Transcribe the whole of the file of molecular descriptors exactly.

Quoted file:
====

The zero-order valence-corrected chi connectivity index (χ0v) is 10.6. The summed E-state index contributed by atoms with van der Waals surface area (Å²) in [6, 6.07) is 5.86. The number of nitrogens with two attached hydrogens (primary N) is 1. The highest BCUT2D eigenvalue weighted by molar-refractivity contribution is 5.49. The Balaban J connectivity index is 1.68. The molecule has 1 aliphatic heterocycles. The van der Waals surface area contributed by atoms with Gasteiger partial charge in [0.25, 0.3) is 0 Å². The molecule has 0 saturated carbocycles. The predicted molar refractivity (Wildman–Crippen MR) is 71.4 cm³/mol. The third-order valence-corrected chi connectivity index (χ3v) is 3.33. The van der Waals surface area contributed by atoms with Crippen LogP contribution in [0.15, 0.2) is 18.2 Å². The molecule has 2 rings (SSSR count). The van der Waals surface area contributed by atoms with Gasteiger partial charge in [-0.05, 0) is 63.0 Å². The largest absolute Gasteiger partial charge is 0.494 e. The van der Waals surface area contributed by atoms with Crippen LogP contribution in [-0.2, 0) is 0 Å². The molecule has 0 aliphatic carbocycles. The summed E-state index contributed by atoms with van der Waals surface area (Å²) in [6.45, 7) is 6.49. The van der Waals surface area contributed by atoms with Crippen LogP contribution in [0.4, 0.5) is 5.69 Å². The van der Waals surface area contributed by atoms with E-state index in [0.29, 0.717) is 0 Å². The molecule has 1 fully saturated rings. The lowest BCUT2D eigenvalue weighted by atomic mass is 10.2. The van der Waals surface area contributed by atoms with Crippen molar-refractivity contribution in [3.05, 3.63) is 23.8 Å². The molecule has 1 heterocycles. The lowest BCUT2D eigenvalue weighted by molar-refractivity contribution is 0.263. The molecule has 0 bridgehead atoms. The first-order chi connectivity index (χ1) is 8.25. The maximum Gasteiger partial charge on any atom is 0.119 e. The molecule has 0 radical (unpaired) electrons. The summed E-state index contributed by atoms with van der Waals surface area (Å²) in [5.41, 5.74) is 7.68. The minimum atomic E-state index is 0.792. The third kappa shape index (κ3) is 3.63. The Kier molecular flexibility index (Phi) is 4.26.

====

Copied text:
The zero-order valence-corrected chi connectivity index (χ0v) is 10.6. The summed E-state index contributed by atoms with van der Waals surface area (Å²) in [6, 6.07) is 5.86. The number of nitrogens with two attached hydrogens (primary N) is 1. The highest BCUT2D eigenvalue weighted by molar-refractivity contribution is 5.49. The Balaban J connectivity index is 1.68. The molecule has 1 aliphatic heterocycles. The van der Waals surface area contributed by atoms with Gasteiger partial charge in [0.25, 0.3) is 0 Å². The molecule has 0 saturated carbocycles. The predicted molar refractivity (Wildman–Crippen MR) is 71.4 cm³/mol. The third-order valence-corrected chi connectivity index (χ3v) is 3.33. The van der Waals surface area contributed by atoms with Crippen LogP contribution in [0.15, 0.2) is 18.2 Å². The molecule has 2 rings (SSSR count). The van der Waals surface area contributed by atoms with Gasteiger partial charge in [-0.05, 0) is 63.0 Å². The largest absolute Gasteiger partial charge is 0.494 e. The van der Waals surface area contributed by atoms with Crippen LogP contribution in [-0.2, 0) is 0 Å². The molecule has 0 aliphatic carbocycles. The summed E-state index contributed by atoms with van der Waals surface area (Å²) in [6.45, 7) is 6.49. The van der Waals surface area contributed by atoms with Crippen LogP contribution in [0.4, 0.5) is 5.69 Å². The van der Waals surface area contributed by atoms with E-state index in [0.29, 0.717) is 0 Å². The molecule has 1 fully saturated rings. The lowest BCUT2D eigenvalue weighted by atomic mass is 10.2. The van der Waals surface area contributed by atoms with Crippen molar-refractivity contribution in [3.05, 3.63) is 23.8 Å². The molecule has 1 heterocycles. The lowest BCUT2D eigenvalue weighted by molar-refractivity contribution is 0.263. The molecule has 0 bridgehead atoms. The first-order chi connectivity index (χ1) is 8.25. The maximum Gasteiger partial charge on any atom is 0.119 e. The molecule has 0 radical (unpaired) electrons. The summed E-state index contributed by atoms with van der Waals surface area (Å²) in [5.41, 5.74) is 7.68. The minimum atomic E-state index is 0.792. The third kappa shape index (κ3) is 3.63. The Kier molecular flexibility index (Phi) is 4.26.